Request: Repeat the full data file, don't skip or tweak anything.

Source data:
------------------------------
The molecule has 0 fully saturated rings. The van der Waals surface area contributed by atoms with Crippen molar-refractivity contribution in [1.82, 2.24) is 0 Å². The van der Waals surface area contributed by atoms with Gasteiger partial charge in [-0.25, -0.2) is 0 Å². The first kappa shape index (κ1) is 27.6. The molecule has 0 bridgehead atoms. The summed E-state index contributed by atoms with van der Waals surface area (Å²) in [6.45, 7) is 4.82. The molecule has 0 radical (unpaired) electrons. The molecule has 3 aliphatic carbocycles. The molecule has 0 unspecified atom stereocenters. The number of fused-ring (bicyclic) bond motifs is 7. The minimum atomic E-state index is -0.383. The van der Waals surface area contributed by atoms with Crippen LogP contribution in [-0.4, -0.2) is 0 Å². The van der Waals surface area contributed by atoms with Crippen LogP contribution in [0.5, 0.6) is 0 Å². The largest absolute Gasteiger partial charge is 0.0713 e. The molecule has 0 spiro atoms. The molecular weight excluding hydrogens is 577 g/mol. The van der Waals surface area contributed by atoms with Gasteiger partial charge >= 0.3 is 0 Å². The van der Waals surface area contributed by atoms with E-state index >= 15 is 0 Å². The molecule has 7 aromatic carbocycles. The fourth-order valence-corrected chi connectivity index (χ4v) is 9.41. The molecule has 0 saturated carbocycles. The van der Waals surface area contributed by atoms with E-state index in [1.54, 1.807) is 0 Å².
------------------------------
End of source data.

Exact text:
The molecule has 0 fully saturated rings. The van der Waals surface area contributed by atoms with Crippen molar-refractivity contribution in [1.82, 2.24) is 0 Å². The van der Waals surface area contributed by atoms with Gasteiger partial charge in [-0.25, -0.2) is 0 Å². The first kappa shape index (κ1) is 27.6. The molecule has 0 bridgehead atoms. The summed E-state index contributed by atoms with van der Waals surface area (Å²) in [6.45, 7) is 4.82. The molecule has 0 radical (unpaired) electrons. The molecule has 3 aliphatic carbocycles. The molecule has 0 unspecified atom stereocenters. The number of fused-ring (bicyclic) bond motifs is 7. The minimum atomic E-state index is -0.383. The van der Waals surface area contributed by atoms with Crippen LogP contribution in [-0.4, -0.2) is 0 Å². The van der Waals surface area contributed by atoms with Crippen LogP contribution in [0.5, 0.6) is 0 Å². The largest absolute Gasteiger partial charge is 0.0713 e. The molecule has 0 spiro atoms. The molecular weight excluding hydrogens is 577 g/mol. The van der Waals surface area contributed by atoms with Gasteiger partial charge >= 0.3 is 0 Å². The van der Waals surface area contributed by atoms with E-state index >= 15 is 0 Å². The molecule has 7 aromatic carbocycles. The fourth-order valence-corrected chi connectivity index (χ4v) is 9.41. The molecule has 0 saturated carbocycles. The van der Waals surface area contributed by atoms with E-state index in [1.54, 1.807) is 0 Å².